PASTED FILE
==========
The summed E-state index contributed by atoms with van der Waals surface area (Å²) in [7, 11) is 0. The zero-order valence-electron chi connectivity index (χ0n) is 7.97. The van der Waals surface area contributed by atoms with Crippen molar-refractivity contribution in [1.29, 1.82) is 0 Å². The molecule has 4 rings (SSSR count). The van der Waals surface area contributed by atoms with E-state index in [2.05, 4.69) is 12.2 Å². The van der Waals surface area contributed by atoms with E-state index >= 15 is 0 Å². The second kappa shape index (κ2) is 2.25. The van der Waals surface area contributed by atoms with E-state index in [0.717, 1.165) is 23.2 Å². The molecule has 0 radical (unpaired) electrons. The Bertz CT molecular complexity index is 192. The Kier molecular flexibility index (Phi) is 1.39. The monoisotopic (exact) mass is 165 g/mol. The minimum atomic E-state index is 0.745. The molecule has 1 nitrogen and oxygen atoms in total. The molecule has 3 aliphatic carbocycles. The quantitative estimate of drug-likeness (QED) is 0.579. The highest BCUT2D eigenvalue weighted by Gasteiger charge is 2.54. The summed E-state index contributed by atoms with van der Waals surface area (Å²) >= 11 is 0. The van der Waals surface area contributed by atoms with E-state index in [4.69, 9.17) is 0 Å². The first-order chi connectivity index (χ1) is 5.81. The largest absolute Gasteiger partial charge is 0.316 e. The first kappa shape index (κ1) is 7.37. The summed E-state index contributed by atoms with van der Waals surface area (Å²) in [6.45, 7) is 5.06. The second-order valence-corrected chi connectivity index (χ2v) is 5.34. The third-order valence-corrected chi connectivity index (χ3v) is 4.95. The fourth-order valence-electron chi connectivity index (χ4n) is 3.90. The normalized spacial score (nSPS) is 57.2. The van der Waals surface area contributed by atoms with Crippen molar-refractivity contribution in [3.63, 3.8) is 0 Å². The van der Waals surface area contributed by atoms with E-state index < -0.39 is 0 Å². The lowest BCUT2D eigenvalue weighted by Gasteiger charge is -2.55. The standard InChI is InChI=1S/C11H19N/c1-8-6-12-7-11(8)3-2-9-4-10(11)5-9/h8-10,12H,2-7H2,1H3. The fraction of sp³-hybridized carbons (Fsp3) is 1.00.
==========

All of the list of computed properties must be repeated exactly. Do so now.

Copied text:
The summed E-state index contributed by atoms with van der Waals surface area (Å²) in [7, 11) is 0. The zero-order valence-electron chi connectivity index (χ0n) is 7.97. The van der Waals surface area contributed by atoms with Crippen molar-refractivity contribution in [1.29, 1.82) is 0 Å². The molecule has 4 rings (SSSR count). The van der Waals surface area contributed by atoms with E-state index in [2.05, 4.69) is 12.2 Å². The van der Waals surface area contributed by atoms with E-state index >= 15 is 0 Å². The second kappa shape index (κ2) is 2.25. The van der Waals surface area contributed by atoms with E-state index in [0.717, 1.165) is 23.2 Å². The molecule has 0 radical (unpaired) electrons. The Bertz CT molecular complexity index is 192. The Kier molecular flexibility index (Phi) is 1.39. The monoisotopic (exact) mass is 165 g/mol. The minimum atomic E-state index is 0.745. The molecule has 1 nitrogen and oxygen atoms in total. The molecule has 3 aliphatic carbocycles. The quantitative estimate of drug-likeness (QED) is 0.579. The highest BCUT2D eigenvalue weighted by Gasteiger charge is 2.54. The summed E-state index contributed by atoms with van der Waals surface area (Å²) >= 11 is 0. The van der Waals surface area contributed by atoms with E-state index in [4.69, 9.17) is 0 Å². The first-order chi connectivity index (χ1) is 5.81. The largest absolute Gasteiger partial charge is 0.316 e. The first kappa shape index (κ1) is 7.37. The summed E-state index contributed by atoms with van der Waals surface area (Å²) in [6.45, 7) is 5.06. The second-order valence-corrected chi connectivity index (χ2v) is 5.34. The third-order valence-corrected chi connectivity index (χ3v) is 4.95. The fourth-order valence-electron chi connectivity index (χ4n) is 3.90. The normalized spacial score (nSPS) is 57.2. The van der Waals surface area contributed by atoms with Crippen molar-refractivity contribution in [3.63, 3.8) is 0 Å². The van der Waals surface area contributed by atoms with E-state index < -0.39 is 0 Å². The lowest BCUT2D eigenvalue weighted by Gasteiger charge is -2.55. The standard InChI is InChI=1S/C11H19N/c1-8-6-12-7-11(8)3-2-9-4-10(11)5-9/h8-10,12H,2-7H2,1H3. The fraction of sp³-hybridized carbons (Fsp3) is 1.00.